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Would anyone happen to know where the terms for the units of time came from, and why? I know "minute," which also means something extremely small, comes from the latin meaning "small," but then why is it not the smallest unit of time?

Also, is there any relation between the time unit "second" and the ordinal number "second"?

  • 1
    Can you show us what research you've done on the words so far? – MrHen Oct 30 '13 at 4:00
  • @حىىىى Try this site: etymonline.com – Jim Oct 30 '13 at 4:47
  • Hour comes from the word whore (originated from Latin hora and trickled thro various romance languages) because one hour is about the time spent on a temple priestess when a devout man pays an ancient Roman pagan temple prostitute to have fertility rites with him. Horoscope also comes from the word hora. – Blessed Geek Oct 30 '13 at 11:46
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"Hour" comes from Old French "hore", 1/12 of a day. "Minute", from Latin "minuta", "small" (think of it pronounced as "mine-yute"). "Second" is more complicated:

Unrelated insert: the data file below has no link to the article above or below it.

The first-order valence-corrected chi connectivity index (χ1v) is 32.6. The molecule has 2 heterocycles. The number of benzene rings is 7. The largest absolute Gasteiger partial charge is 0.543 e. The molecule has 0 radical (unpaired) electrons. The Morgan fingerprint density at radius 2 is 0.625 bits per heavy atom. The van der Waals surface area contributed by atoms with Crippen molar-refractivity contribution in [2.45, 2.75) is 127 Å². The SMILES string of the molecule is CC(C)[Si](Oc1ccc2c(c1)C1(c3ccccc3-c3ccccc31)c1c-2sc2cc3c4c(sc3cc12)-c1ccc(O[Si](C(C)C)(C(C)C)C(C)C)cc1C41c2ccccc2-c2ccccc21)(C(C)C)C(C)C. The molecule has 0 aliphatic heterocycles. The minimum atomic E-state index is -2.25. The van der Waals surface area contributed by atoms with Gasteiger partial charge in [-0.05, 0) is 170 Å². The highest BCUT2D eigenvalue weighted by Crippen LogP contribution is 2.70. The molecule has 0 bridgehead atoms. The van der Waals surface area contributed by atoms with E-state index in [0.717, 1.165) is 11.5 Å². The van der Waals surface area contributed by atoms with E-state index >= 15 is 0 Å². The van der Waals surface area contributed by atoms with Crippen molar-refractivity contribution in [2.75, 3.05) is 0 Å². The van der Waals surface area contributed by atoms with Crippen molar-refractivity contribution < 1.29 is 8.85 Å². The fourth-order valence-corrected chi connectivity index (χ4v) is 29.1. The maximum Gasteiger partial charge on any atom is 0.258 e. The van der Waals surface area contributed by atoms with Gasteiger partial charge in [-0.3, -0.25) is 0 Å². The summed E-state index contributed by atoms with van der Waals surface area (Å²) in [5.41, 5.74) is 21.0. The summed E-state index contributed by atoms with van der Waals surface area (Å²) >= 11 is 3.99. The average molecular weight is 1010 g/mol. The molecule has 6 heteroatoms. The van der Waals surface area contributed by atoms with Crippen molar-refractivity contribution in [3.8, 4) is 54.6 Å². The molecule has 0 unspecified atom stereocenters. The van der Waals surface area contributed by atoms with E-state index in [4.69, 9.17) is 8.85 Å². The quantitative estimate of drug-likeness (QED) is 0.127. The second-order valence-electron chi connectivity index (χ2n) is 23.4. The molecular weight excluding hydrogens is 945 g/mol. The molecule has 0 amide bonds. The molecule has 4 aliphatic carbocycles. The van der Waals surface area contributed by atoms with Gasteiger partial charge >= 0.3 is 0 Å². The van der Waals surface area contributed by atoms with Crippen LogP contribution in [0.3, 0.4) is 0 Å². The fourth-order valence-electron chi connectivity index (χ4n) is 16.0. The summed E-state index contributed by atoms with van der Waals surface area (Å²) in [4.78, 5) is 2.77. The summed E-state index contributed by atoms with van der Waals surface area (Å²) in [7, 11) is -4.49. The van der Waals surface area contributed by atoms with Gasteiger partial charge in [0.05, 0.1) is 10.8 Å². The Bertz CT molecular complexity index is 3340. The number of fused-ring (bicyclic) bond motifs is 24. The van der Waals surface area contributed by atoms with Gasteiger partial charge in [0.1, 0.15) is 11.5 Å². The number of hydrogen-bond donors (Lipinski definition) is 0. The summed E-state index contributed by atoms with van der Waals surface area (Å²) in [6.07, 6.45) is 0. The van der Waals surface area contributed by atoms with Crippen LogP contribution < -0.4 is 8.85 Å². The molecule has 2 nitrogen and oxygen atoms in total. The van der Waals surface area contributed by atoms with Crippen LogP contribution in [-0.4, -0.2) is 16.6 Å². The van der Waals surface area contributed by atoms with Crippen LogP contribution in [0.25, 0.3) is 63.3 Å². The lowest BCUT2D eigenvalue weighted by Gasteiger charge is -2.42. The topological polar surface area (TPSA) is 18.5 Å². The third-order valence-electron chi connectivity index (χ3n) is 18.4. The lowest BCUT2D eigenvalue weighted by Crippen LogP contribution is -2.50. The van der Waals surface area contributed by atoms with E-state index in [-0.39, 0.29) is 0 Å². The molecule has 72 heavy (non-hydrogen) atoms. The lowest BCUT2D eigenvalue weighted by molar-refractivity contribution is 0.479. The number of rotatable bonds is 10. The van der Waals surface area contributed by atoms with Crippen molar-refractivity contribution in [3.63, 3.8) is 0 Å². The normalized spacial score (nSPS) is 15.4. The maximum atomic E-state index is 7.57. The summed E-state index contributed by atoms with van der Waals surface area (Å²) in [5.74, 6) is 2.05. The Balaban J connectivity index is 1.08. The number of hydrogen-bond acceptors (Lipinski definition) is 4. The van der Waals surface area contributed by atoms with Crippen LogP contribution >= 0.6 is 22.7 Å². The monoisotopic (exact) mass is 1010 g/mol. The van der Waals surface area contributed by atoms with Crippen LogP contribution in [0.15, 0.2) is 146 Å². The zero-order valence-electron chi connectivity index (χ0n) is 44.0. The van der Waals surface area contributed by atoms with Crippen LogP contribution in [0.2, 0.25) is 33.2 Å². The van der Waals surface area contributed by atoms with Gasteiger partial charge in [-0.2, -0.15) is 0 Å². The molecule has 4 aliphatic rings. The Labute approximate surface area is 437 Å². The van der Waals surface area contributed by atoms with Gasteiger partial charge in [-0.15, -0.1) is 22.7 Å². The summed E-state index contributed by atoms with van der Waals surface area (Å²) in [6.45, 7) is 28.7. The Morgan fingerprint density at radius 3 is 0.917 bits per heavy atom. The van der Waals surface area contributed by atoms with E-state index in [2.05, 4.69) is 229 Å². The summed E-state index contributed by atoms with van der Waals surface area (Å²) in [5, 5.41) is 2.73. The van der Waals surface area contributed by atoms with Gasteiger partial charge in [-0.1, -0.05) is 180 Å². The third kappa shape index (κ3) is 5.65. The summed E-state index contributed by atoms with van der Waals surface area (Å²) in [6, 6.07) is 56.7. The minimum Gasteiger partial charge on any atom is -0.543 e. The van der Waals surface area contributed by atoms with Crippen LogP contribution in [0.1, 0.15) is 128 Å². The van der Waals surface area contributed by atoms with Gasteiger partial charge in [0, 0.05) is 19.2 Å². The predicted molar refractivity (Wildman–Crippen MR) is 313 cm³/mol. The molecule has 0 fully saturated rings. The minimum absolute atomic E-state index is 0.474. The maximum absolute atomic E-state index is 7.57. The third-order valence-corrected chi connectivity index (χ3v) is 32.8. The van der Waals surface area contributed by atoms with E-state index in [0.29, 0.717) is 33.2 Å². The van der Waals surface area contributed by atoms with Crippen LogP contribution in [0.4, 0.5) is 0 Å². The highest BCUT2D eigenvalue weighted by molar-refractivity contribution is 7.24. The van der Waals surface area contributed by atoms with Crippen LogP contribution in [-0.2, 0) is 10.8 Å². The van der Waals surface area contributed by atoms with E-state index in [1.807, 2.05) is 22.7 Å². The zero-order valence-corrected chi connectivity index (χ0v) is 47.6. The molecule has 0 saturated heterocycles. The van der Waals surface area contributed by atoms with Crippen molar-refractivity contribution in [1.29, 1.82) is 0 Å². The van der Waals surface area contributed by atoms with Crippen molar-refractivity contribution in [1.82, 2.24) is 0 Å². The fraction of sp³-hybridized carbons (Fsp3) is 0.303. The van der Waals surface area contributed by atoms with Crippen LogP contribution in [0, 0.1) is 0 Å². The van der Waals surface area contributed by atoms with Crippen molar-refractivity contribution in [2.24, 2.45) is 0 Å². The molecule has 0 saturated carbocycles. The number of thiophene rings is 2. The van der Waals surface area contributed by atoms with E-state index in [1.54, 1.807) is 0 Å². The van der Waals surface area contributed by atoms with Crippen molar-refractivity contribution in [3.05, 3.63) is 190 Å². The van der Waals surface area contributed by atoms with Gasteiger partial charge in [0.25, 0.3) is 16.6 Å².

"Medieval Latin secunda, short for "secunda pars minuta" - "second diminished part," the result of the second division of the hour by sixty (the first being the "prime minute," now called the minute)"

Note that angular measure has degrees, minutes (1/60 of a degree) and seconds (1/60 of a minute). They usually write "minutes of arc" and "seconds of arc" so as not to confuse them with the time units.

There could be a connection between the time "second" and the ordinal "second", from the "second diminished part" (in the quote above).

The ordinal "second" comes from Latin "secundus: following, next in time or order"

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    +1. Where did you get this from pal? Pls share the reference. – VijayaRagavan Oct 30 '13 at 4:29
  • There's an online etymology dictionary at etymonline.com/index.php – ZZMike Oct 31 '13 at 4:23
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    "hour" comes from French but even further in time from Latin "hora" and from Greek "hora" ("ώρα"). – ypercubeᵀᴹ Jun 30 '15 at 17:06

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